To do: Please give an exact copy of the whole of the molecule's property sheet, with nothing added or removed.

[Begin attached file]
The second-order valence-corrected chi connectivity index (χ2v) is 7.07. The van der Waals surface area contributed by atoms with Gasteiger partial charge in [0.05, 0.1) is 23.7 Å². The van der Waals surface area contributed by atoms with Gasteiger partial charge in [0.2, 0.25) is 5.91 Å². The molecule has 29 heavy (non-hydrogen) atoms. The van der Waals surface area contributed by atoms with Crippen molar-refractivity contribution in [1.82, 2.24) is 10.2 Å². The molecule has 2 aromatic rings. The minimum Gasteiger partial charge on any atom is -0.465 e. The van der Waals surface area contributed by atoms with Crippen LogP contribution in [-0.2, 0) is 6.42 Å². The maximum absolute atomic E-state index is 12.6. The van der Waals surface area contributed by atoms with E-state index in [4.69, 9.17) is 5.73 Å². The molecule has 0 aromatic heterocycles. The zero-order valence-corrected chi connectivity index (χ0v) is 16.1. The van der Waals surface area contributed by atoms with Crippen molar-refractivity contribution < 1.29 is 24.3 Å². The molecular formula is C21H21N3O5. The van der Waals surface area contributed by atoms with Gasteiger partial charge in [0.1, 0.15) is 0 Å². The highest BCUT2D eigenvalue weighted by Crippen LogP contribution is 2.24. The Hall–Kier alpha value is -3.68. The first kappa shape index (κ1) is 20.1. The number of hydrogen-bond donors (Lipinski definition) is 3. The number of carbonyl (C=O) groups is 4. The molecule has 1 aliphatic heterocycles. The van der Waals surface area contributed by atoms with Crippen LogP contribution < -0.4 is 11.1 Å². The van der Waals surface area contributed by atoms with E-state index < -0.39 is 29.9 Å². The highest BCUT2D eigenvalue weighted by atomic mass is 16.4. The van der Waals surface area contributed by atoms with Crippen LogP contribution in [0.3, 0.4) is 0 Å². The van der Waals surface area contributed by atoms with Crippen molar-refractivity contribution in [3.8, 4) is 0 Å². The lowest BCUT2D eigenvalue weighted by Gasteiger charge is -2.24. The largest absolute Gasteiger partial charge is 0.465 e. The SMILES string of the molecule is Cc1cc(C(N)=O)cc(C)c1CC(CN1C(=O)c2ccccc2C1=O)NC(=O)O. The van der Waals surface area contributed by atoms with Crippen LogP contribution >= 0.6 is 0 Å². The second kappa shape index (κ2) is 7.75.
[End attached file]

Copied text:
The second-order valence-corrected chi connectivity index (χ2v) is 7.07. The van der Waals surface area contributed by atoms with Gasteiger partial charge in [0.05, 0.1) is 23.7 Å². The van der Waals surface area contributed by atoms with Gasteiger partial charge in [0.2, 0.25) is 5.91 Å². The molecule has 29 heavy (non-hydrogen) atoms. The van der Waals surface area contributed by atoms with Crippen molar-refractivity contribution in [1.82, 2.24) is 10.2 Å². The molecule has 2 aromatic rings. The minimum Gasteiger partial charge on any atom is -0.465 e. The van der Waals surface area contributed by atoms with Crippen LogP contribution in [-0.2, 0) is 6.42 Å². The maximum absolute atomic E-state index is 12.6. The van der Waals surface area contributed by atoms with E-state index in [4.69, 9.17) is 5.73 Å². The molecule has 0 aromatic heterocycles. The zero-order valence-corrected chi connectivity index (χ0v) is 16.1. The van der Waals surface area contributed by atoms with Crippen molar-refractivity contribution < 1.29 is 24.3 Å². The molecular formula is C21H21N3O5. The van der Waals surface area contributed by atoms with Gasteiger partial charge in [0.1, 0.15) is 0 Å². The highest BCUT2D eigenvalue weighted by Crippen LogP contribution is 2.24. The Hall–Kier alpha value is -3.68. The first kappa shape index (κ1) is 20.1. The number of hydrogen-bond donors (Lipinski definition) is 3. The number of carbonyl (C=O) groups is 4. The molecule has 1 aliphatic heterocycles. The van der Waals surface area contributed by atoms with Crippen LogP contribution < -0.4 is 11.1 Å². The van der Waals surface area contributed by atoms with E-state index < -0.39 is 29.9 Å². The highest BCUT2D eigenvalue weighted by atomic mass is 16.4. The van der Waals surface area contributed by atoms with Crippen LogP contribution in [0.3, 0.4) is 0 Å². The van der Waals surface area contributed by atoms with Crippen molar-refractivity contribution in [3.8, 4) is 0 Å². The lowest BCUT2D eigenvalue weighted by Gasteiger charge is -2.24. The largest absolute Gasteiger partial charge is 0.465 e. The SMILES string of the molecule is Cc1cc(C(N)=O)cc(C)c1CC(CN1C(=O)c2ccccc2C1=O)NC(=O)O. The van der Waals surface area contributed by atoms with Crippen LogP contribution >= 0.6 is 0 Å². The second kappa shape index (κ2) is 7.75.